Sunday, 1 April 2012


The annual Snakewatch event took place at the country park on Sunday 1st on a perfect sunny morning with thirty adults and children being rewarded with views of two kinds of reptile. One boy brought this common lizard over to me, which he'd found in the long grass. After the lizard scuttled up his sleeve, it was eventually coaxed back down his arm and put back in the grass. Several other lizards were noted scurrying into cover as we walked across the grass.

The adders were showing well with most folk seeing all of the six adders that were looked for. This freshly shed adder skin just a couple of days old, was found amongst some bramble branches and was taken home as a souvenir by this young girl. Five metres away was the freshly-marked adder with its bright silver-grey colouration basking in the sun.

Four adders braved the cool and cloudy yesterday in various parts of the park.

Birds seen around the park today have been the chiffchaff at the pond along with a pochard and 12 tufted ducks. On the fields 12 snipe, 50 curlew, 30 shelduck and 20 black-tailed godwits were noted with the pair of kestrels in the nearby oak tree. Two hundred brent geese including the pale-bellied brent, flew onto the mud near the Point where there were also 200 golden plover seen near here too. At the end of the day a pair of little owls sat up on a telegraph post in the car park, watching the moth trap being set up for Sunday night.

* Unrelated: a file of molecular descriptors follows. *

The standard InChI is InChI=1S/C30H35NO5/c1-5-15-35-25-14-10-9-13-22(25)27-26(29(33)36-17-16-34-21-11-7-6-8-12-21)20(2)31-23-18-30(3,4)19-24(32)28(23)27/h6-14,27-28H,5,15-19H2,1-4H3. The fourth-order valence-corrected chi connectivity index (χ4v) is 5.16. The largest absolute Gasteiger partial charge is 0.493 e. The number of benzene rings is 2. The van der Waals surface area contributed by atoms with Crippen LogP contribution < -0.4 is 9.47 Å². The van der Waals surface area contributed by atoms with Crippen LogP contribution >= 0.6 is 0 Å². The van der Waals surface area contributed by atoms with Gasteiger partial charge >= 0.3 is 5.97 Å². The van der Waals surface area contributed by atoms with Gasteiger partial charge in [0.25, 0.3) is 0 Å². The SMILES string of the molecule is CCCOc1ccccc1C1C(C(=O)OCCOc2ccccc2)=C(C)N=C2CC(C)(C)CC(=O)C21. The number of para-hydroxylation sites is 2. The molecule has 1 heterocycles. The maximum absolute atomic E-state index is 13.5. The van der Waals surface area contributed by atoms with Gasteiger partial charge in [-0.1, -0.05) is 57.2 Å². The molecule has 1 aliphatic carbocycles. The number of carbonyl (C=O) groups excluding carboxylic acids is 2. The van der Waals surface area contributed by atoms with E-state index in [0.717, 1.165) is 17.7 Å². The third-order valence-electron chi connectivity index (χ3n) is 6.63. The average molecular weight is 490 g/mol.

Mike Dawson reported seeing the first swallow on the Island at Home Farm near the East Mersea Oyster Fishery earlier in the day. Martin Cock saw a hen harrier over Langenhoe and 3 common seals in the Pyefleet along with a peregrine over his West Mersea house. Martin's visit to Gyants marsh near Meeting lane produced a calling tawny owl and 3 chiffchaffs on Tuesday. Ian Black saw a red kite fly west over his house in Mersea Avenue in West Mersea on Friday.

On Friday morning a red-legged partridge was seen near the East Mersea road just west of the pub and a marsh harrier was seen flying up-river to Langenhoe on Saturday morning. There was also the interesting count of 16 pied wagtails feeding around the pools in the fields on Saturday afternoon.

Helen Mussett saw the pair of muntjac deer near the park pond on Monday 26th and then two badgers here a couple of evenings later. Donna Moncur watched a badger jog along Rewsalls Lane as she was driving along one evening, about a week earlier.

The moth trap operated through Thursday and Friday nights with a good catch of 90 moths on the first night but dropping to 50 on the next night. This early thorn pictured above was a distinctive moth to spot in the trap with the wings raised like a butterfly.

The first two blossom underwings of the spring were noted on the first night. This moth is surprisingly common here each spring with up to ten individuals noted one night last year.

The red chestnut with its reddy-brown colouring is a regular visitor in ones and twos through the early spring here.
Other moths noted included engrailed, small quaker, common quaker, hebrew character, clouded drab, March moth and early grey.

The only butterfly seen today at the park was a peacock flying alongside the car park.

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